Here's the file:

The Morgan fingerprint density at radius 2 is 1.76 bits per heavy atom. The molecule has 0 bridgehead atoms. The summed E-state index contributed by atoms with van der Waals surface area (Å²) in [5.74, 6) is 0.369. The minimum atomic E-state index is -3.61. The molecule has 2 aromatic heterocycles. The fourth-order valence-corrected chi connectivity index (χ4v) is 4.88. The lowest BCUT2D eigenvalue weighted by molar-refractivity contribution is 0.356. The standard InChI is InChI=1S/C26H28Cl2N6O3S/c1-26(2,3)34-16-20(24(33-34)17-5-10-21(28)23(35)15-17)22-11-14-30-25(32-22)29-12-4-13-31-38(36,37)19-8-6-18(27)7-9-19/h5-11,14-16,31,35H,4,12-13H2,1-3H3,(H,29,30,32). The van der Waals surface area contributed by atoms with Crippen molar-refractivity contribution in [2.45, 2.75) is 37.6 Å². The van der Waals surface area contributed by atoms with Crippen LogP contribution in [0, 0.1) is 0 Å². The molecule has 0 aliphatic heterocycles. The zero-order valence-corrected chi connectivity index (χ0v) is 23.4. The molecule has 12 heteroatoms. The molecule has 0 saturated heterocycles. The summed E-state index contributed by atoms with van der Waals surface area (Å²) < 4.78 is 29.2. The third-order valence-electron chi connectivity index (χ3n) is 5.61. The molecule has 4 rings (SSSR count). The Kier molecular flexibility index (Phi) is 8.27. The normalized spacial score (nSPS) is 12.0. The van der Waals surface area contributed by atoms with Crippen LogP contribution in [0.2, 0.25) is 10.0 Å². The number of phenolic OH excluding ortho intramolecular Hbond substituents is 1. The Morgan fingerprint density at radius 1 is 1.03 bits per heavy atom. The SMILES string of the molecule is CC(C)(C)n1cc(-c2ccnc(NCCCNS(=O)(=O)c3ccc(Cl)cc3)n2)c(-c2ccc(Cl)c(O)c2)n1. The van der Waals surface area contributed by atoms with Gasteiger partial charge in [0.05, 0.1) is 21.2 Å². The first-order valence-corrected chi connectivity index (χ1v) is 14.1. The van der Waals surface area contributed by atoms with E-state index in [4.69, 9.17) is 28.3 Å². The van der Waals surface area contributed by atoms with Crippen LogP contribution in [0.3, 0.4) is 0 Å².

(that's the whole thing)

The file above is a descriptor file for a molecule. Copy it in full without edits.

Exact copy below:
The Morgan fingerprint density at radius 2 is 1.76 bits per heavy atom. The molecule has 0 bridgehead atoms. The summed E-state index contributed by atoms with van der Waals surface area (Å²) in [5.74, 6) is 0.369. The minimum atomic E-state index is -3.61. The molecule has 2 aromatic heterocycles. The fourth-order valence-corrected chi connectivity index (χ4v) is 4.88. The lowest BCUT2D eigenvalue weighted by molar-refractivity contribution is 0.356. The standard InChI is InChI=1S/C26H28Cl2N6O3S/c1-26(2,3)34-16-20(24(33-34)17-5-10-21(28)23(35)15-17)22-11-14-30-25(32-22)29-12-4-13-31-38(36,37)19-8-6-18(27)7-9-19/h5-11,14-16,31,35H,4,12-13H2,1-3H3,(H,29,30,32). The van der Waals surface area contributed by atoms with Crippen molar-refractivity contribution in [2.45, 2.75) is 37.6 Å². The van der Waals surface area contributed by atoms with Crippen LogP contribution in [0, 0.1) is 0 Å². The molecule has 0 aliphatic heterocycles. The zero-order valence-corrected chi connectivity index (χ0v) is 23.4. The molecule has 12 heteroatoms. The molecule has 0 saturated heterocycles. The summed E-state index contributed by atoms with van der Waals surface area (Å²) < 4.78 is 29.2. The third-order valence-electron chi connectivity index (χ3n) is 5.61. The molecule has 4 rings (SSSR count). The Kier molecular flexibility index (Phi) is 8.27. The normalized spacial score (nSPS) is 12.0. The van der Waals surface area contributed by atoms with Crippen LogP contribution in [0.2, 0.25) is 10.0 Å². The number of phenolic OH excluding ortho intramolecular Hbond substituents is 1. The Morgan fingerprint density at radius 1 is 1.03 bits per heavy atom. The SMILES string of the molecule is CC(C)(C)n1cc(-c2ccnc(NCCCNS(=O)(=O)c3ccc(Cl)cc3)n2)c(-c2ccc(Cl)c(O)c2)n1. The van der Waals surface area contributed by atoms with Gasteiger partial charge in [0.05, 0.1) is 21.2 Å². The first-order valence-corrected chi connectivity index (χ1v) is 14.1. The van der Waals surface area contributed by atoms with E-state index in [4.69, 9.17) is 28.3 Å². The van der Waals surface area contributed by atoms with Crippen LogP contribution in [0.3, 0.4) is 0 Å².